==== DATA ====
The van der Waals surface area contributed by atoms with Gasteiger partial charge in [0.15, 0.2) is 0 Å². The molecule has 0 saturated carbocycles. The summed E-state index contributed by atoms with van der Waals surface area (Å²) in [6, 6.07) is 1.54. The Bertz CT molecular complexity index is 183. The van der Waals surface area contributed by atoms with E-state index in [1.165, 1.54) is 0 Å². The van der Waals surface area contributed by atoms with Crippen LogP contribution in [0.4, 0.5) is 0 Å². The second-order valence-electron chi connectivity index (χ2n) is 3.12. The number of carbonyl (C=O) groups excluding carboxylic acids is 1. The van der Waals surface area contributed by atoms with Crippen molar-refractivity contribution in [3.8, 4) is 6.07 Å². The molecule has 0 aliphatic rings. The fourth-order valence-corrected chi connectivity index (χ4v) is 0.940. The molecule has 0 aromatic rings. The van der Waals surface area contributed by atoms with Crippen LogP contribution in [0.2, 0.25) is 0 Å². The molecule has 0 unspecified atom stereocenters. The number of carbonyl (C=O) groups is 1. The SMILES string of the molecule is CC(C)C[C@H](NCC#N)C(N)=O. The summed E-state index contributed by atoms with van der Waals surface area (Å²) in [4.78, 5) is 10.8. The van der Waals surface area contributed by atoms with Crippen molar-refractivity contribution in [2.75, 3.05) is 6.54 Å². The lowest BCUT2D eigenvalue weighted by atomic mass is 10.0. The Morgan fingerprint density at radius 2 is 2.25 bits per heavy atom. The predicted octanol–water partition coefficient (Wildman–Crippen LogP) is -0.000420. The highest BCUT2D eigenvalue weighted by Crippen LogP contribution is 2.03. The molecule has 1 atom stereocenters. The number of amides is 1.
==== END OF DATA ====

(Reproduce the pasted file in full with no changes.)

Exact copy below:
The van der Waals surface area contributed by atoms with Gasteiger partial charge in [0.15, 0.2) is 0 Å². The molecule has 0 saturated carbocycles. The summed E-state index contributed by atoms with van der Waals surface area (Å²) in [6, 6.07) is 1.54. The Bertz CT molecular complexity index is 183. The van der Waals surface area contributed by atoms with E-state index in [1.165, 1.54) is 0 Å². The van der Waals surface area contributed by atoms with Crippen LogP contribution in [0.4, 0.5) is 0 Å². The second-order valence-electron chi connectivity index (χ2n) is 3.12. The number of carbonyl (C=O) groups excluding carboxylic acids is 1. The van der Waals surface area contributed by atoms with Crippen molar-refractivity contribution in [3.8, 4) is 6.07 Å². The molecule has 0 aliphatic rings. The fourth-order valence-corrected chi connectivity index (χ4v) is 0.940. The molecule has 0 aromatic rings. The van der Waals surface area contributed by atoms with Crippen LogP contribution in [0.2, 0.25) is 0 Å². The molecule has 0 unspecified atom stereocenters. The number of carbonyl (C=O) groups is 1. The SMILES string of the molecule is CC(C)C[C@H](NCC#N)C(N)=O. The summed E-state index contributed by atoms with van der Waals surface area (Å²) in [4.78, 5) is 10.8. The van der Waals surface area contributed by atoms with Crippen molar-refractivity contribution in [2.75, 3.05) is 6.54 Å². The lowest BCUT2D eigenvalue weighted by atomic mass is 10.0. The Morgan fingerprint density at radius 2 is 2.25 bits per heavy atom. The predicted octanol–water partition coefficient (Wildman–Crippen LogP) is -0.000420. The highest BCUT2D eigenvalue weighted by Crippen LogP contribution is 2.03. The molecule has 1 atom stereocenters. The number of amides is 1.